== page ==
Kloza's projections are in the same ballpark. From mid-March until mid-May, we'll see the usual fears about gasoline production, he notes. At some point in what Kloza calls this "petro-noia cycle," during which time winter gasoline formulations get replaced with summer-specific gas, he says, "We're likely to see prices nationally in the $3.25-to-$3.75-per-gallon range."


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  • 17 Comments
      vlady1000
      • 3 Years Ago
      Company pays for all my gas, but I do drive a lot less tha I use to, ride my bike, walk, even hooked the 2 dogs to the sled today and went to the grocery store (they love it) and got about 100lbs of food (50lbs was dog food). I get about 4 miles/ dog treat , have 8 wheel drive, and they always start!!!
      biker616
      • 3 Years Ago
      I hope gas in the states reaches $10 per gallon.
      • 3 Years Ago
      I don't know where they get their gas prices from! We are already paying $3.98 a gallon in Oklahoma, and I know that other states pay more than that! Why, when we have an abundance of natural gas and the technology to use it in our vehicles. Government, get out of our way!
      • 3 Years Ago
      We have the know-how, the technology, and the oil right here in our own country. Why our govt leaders don't do something about it is beyond me. I can only assume they are enjoying the royalities and benefits that the Oil companies pump into their wallets. Here in the US we pay a lot less than most countries around the world, but enuff already. A little over a year ago gas prices went up and our economy tanked. Who won, the Wall Street fat cats, who seem to have strong US political connections...go figure...real americans need to run for office and vote out all the old timers who have been there to long enjoying the fruits of their corruption...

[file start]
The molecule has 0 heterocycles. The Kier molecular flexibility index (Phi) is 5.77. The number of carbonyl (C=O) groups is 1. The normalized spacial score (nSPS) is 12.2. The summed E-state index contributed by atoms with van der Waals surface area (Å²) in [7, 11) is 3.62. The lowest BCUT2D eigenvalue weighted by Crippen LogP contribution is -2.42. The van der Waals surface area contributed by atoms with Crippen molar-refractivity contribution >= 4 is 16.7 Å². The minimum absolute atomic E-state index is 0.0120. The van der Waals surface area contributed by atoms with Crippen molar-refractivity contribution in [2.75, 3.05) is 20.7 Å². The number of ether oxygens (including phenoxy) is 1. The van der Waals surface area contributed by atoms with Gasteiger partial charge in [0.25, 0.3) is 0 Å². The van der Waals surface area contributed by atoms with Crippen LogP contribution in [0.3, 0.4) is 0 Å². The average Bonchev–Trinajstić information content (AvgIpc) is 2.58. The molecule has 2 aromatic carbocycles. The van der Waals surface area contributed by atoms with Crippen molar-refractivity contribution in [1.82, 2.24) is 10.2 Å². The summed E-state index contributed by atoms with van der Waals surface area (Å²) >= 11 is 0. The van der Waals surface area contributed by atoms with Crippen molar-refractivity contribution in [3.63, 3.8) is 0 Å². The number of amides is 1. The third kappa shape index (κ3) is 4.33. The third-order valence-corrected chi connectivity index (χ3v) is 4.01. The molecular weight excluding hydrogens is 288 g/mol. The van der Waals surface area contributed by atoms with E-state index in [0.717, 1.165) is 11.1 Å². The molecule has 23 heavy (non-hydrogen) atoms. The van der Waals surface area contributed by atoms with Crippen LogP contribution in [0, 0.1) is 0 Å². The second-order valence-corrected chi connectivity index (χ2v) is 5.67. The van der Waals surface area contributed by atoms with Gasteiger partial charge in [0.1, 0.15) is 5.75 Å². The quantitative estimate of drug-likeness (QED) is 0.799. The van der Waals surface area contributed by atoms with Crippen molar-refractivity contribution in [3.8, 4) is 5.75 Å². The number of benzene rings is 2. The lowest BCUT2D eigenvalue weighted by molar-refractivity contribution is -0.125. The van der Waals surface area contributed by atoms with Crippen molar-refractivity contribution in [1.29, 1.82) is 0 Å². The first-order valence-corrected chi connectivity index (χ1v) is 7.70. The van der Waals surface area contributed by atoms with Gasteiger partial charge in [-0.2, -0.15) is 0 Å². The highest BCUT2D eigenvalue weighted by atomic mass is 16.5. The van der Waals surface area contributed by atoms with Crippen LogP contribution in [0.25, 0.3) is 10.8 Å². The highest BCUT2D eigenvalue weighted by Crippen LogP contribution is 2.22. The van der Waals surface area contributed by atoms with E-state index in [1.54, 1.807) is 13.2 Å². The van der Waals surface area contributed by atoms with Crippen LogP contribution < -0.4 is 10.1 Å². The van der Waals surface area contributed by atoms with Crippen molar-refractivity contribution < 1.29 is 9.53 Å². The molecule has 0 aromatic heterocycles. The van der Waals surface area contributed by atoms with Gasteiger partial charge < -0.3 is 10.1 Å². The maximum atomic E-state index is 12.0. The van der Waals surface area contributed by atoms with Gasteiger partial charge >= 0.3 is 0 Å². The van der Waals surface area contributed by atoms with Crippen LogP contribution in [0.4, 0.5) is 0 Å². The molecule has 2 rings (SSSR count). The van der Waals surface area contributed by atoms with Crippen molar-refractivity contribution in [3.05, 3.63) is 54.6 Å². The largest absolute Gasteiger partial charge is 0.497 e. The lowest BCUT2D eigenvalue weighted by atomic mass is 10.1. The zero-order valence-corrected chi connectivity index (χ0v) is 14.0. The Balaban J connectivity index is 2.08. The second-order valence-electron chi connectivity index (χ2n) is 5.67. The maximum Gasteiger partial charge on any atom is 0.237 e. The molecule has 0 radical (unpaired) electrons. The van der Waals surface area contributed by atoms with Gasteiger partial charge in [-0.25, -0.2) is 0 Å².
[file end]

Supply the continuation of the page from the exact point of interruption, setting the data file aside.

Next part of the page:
• 3 Years Ago
      I know my wife and I have taken 2 pay cuts each with more to come and grateful to have continued employment. All the while oil companies are reporting record PROFITS. Where's the justification for continuing to increase gas prices? Let oil companies lose some of those profits like the rest of us.
      • 3 Years Ago
      Where are the Dive Byes (NEWS) when you need them? If Bush was still there, we would know why gas prices are so high! He would stop drilling everywhere, so they would go down, right! But NO, we build cars that are a JOKE!
      • 3 Years Ago
      Who Cares?
      • 3 Years Ago
      EVERYONE REMEMBER when GWB was in office and gasoline prices went up - media WAS ALL OVER IT - now that Obama is in office and prices are SOARING - nothing said. rumor was GWB was in bed with the oil ******* - Obama isnt?????? WE NEED TO START peacefully protesting like other countries do in hopes our gov will "listen to the will of the people" !!!!!
      • 3 Years Ago
      Our Goverment is worse than Communism! ALL lies/LIes Lies
      Jim
      • 3 Years Ago
      Start taking out the investment brokers that are driving up the price of gas. Send the navy seals that took out Bin Laden to Goldman and Sachs main office, let them take out a few of those greedy pigs, maybe the rest of them will get the hint.
      RICH
      • 3 Years Ago
      What are you living under a rock? It's alreadfy $3.71 in the Buffalo NY area
      • 3 Years Ago
      The people in Iran and Egypt had the right idea but the wrong thing to go after. The oil companys and energy people were the ones they should have been protesting.